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Television

Who, or what, is ‘Nikki Fre$h’? In Nicole Richie’s Quibi show, Goop meets Snoop

Nikki Fre$h, alter ego of Nicole Richie, in a scene from Quibi’s “Nikki Fre$h.”
Nikki Fre$h, alter ego of Nicole Richie, in a scene from Quibi’s “Nikki Fre$h.”
(Eric Lopez/Quibi)

If Goop and Snoop had a love child, it would be Nicole Richie’s “Nikki Fre$h.” By uniting her passion for Mother Earth and hip-hop, Richie has landed a six-episode series on Quibi from her alter ego, Nikki Fre$h. In Richie’s own words, “Wellness has a new voice.”

Starring, executive produced by and written by Richie, “Nikki Fre$h” aims to put a comical, conscious twist on hip-hop, with her own genre of “Parent Trap” geared toward “teachers, rabbis, Virgos, but mostly moms and gays,” as she says in her elevator pitch to Good Charlotte’s Benji and Joel Madden (her real-life husband) in the series premiere.

Gwyneth Paltrow’s “The Goop Lab,” on Netflix, offers a candid exploration of female sexuality, starring legendary sex educator Betty Dodson.

Richie’s moniker stems from her “gardening stage name,” which developed a cult following after she used it as a hashtag when posting Instagram content about her edible garden. “I love being outside, and connecting to the Earth, and connecting to nature. And it’s something I wanted to share with the world, and so I decided in the medium of hip-hop was the way to go about it,” she says. Fre$h perfectly doubled as a rap name. “It has two meanings, like 2 Chainz,” says Richie.

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While Nikki Fre$h isn’t an extension of Richie’s former faux-reality series “Candidly Nicole” — she says that show was “more loosely scripted” — the same team behind the VH1 series is working on “Nikki Fre$h.” (She did meet her current beekeeper on “Candidly Nicole,” though.)

Playing an over-dramatized version of herself, Richie, along with her assistant, Jared (Jared Goldstein), provides a layer of deranged comedy to educate the public about better serving the planet.

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Nicole Richie as Nikki Fre$h in a scene from “Nikki Fre$h.” Credit: Eric Lopez/Quibi
(Eric Lopez/ Quibi)

That includes Fre$h doing market research for her merch (crystal granola) at a grocery store and comparing an employee throwing away ugly vegetables to the way that the modeling industry initially treated Cindy Crawford for her mole. It’s also what leads her to her single “Get Ugly 4 Tha Veggies,” where she delivers one of many clever punchlines: “Take a bite, it’s alright, not every peach has to bounce.”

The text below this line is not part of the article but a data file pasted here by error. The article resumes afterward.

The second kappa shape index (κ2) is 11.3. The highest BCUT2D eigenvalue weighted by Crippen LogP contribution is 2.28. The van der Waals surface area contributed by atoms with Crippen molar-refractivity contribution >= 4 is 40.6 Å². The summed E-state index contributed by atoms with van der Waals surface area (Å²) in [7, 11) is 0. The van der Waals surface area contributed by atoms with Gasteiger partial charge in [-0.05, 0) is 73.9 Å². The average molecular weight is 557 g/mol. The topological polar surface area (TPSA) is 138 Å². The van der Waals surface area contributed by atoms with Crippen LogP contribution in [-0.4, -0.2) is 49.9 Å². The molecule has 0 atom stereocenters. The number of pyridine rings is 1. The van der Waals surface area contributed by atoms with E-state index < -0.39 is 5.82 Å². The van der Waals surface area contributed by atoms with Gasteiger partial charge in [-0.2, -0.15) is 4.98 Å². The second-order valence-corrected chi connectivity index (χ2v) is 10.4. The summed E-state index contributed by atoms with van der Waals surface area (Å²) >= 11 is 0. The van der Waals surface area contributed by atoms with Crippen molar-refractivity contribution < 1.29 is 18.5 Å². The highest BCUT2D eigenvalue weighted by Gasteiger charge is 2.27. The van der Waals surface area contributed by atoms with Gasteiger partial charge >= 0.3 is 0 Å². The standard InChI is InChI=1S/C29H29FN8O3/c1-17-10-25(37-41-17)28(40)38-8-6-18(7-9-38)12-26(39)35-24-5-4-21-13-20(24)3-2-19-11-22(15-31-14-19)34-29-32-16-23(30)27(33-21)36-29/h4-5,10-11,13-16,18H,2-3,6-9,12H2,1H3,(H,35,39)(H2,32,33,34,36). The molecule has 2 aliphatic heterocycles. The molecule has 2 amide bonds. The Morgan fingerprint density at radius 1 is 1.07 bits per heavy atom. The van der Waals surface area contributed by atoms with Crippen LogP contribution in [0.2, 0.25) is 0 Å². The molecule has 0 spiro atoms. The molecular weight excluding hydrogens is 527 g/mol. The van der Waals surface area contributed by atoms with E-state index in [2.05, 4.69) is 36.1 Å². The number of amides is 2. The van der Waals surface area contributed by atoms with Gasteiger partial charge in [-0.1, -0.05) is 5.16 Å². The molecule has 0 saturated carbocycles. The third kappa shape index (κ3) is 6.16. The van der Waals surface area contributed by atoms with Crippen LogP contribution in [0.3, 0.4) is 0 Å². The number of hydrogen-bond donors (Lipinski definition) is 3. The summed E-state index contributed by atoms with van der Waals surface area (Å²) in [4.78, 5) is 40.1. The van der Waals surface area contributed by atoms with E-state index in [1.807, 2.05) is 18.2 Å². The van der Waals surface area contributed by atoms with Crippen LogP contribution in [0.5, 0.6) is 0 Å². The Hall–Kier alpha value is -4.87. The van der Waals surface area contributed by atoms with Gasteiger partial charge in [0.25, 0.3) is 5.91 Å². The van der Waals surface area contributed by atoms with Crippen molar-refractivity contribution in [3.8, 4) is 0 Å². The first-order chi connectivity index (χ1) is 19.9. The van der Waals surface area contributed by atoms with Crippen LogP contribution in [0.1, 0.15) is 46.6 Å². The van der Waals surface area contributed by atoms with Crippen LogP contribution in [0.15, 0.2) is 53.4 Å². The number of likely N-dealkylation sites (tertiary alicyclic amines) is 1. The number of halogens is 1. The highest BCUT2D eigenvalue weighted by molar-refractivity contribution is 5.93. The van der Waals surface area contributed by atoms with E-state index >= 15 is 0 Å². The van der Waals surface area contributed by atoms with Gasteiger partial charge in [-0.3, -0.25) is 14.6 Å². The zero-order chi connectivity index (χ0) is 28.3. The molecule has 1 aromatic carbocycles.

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“We’re not spoofing the need for wellness or being environmentally conscious, but we’re spoofing the commodification around it,” says Carrie Franklin, executive producer of “Nikki Fre$h.”

One of Fre$h’s promotional events leads her to the “very good-looking” Bill Nye, where she introduces herself as a “trap icon” and flaunts her black-veil beekeeping hats and an “Air Bee & Bee” — a dollhouse to show her “respect” for her bees.

“[Nicole] can talk to you at length about the plight of the bees [and] can talk to you about ugly vegetables. These are all things that she really understands and can really talk about, and her way of delivering or starting a conversation about these things is through humor and music,” says “Nikki Fre$h” executive producer Michael Baum.

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Concluding each episode is a glossy music video of Richie in couture spitting green rhymes, fulfilling a longtime dream for the television personality. “I felt like Mariah Carey and Martha Stewart and Jay-Z had a baby, and I’ll never forget that moment,” she says of shooting her first music video. While Fre$h is nestled in the hip-hop world, Richie herself grew up with pop star dreams. “I’ve wanted to be Britney Spears from the time I was 16 years old. Before that I wanted to be Janet Jackson. I was fine even being their backup dancer,” she says.

Inspired by writer and farmer Wendell Berry, Richie will be releasing an eco-conscious comedy-rap album from her alter ego in addition to the Quibi series. Songs like “Drip Drip” promote the idea that everybody deserves clean water, while “The Gem Song” is just about loving crystals. Then there’s “Bee’s Tea,” which “spills the tea on the bees.” “The tea is that they are in danger, there’s colony collapse disorder,” says Richie.

Overall, Richie wants people to be inspired to connect to nature through Nikki Fre$h’s music. That, and she hopes “people love the music and turn me into the female Snoop Dogg.”


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